Lucas shook his head. “No, Grandpa. I told you, I don’t want you doing this anymore. Let me handle it.”
“Those beasts are dangerous, Lucas.”
“I know,” Lucas responded sternly as the scratching and growling grew increasingly furious. “That’s exactly why you need to let me handle this. Losing dad was hard enough.”
Reluctantly, Marvin took several steps back. Again, reaching for the doorknob, Lucas prepared himself. In one swift motion, he swung the door wide open and thrust his blade into the beast. It screamed in agony as it fell to the ground.
These visits from strange monsters had become a regular occurrence for the Bardsson household. Most often they were imps: short, aggressive hominoid creatures with sharp teeth and claws. For the first few months or so, Lucas found these encounters frightening. But with time, it became a normal part of his life.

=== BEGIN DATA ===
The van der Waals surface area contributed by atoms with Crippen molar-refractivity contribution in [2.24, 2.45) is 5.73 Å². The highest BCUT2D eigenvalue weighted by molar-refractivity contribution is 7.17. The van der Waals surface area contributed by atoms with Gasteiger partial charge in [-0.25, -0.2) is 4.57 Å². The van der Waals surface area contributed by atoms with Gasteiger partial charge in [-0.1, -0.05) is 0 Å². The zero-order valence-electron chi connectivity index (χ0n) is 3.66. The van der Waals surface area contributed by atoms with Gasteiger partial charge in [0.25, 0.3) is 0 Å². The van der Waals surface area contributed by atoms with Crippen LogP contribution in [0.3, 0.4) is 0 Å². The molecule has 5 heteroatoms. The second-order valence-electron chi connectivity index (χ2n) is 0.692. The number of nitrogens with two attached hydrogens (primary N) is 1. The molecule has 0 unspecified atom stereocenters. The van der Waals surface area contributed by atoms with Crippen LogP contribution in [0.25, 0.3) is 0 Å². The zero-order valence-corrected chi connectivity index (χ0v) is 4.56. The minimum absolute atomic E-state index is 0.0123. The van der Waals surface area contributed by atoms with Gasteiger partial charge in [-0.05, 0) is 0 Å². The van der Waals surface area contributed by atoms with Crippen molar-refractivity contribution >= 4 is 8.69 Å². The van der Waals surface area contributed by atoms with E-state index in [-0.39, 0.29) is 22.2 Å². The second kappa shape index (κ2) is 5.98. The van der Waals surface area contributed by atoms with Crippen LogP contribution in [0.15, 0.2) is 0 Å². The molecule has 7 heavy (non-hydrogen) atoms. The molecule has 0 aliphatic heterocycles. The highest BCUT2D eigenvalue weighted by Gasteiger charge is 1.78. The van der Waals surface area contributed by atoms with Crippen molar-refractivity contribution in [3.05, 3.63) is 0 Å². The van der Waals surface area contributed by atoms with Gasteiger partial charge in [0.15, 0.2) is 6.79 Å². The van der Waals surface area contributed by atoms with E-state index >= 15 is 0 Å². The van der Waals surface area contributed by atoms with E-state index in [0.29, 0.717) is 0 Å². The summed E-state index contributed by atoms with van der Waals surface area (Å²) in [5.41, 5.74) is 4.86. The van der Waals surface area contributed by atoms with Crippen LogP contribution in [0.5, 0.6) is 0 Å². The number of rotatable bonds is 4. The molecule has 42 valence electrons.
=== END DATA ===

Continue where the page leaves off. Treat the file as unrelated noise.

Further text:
It had been two long years since the day these beasts first began appearing in his homeland of Aria. They arrived without warning, their origin unknown, quickly sweeping across the land, overtaking cities and wreaking havoc. In an attempt to quell the onslaught, King Ashraf sent massive armies of his finest warriors to combat the bizarre invaders. The brutal fighting lasted for several days, and despite the tremendous number of casualties, the monsters only continued to resurface.
Considering they were no longer needed within the cities, the king’s knights were assigned the responsibility of delivering mail and transporting goods throughout the land. The battle‑hardened men were not pleased by the idea of being demoted to such mundane duty. Regardless, with the presence of the wild beasts, their experience in combat proved to be absolutely essential in completing these once simple tasks.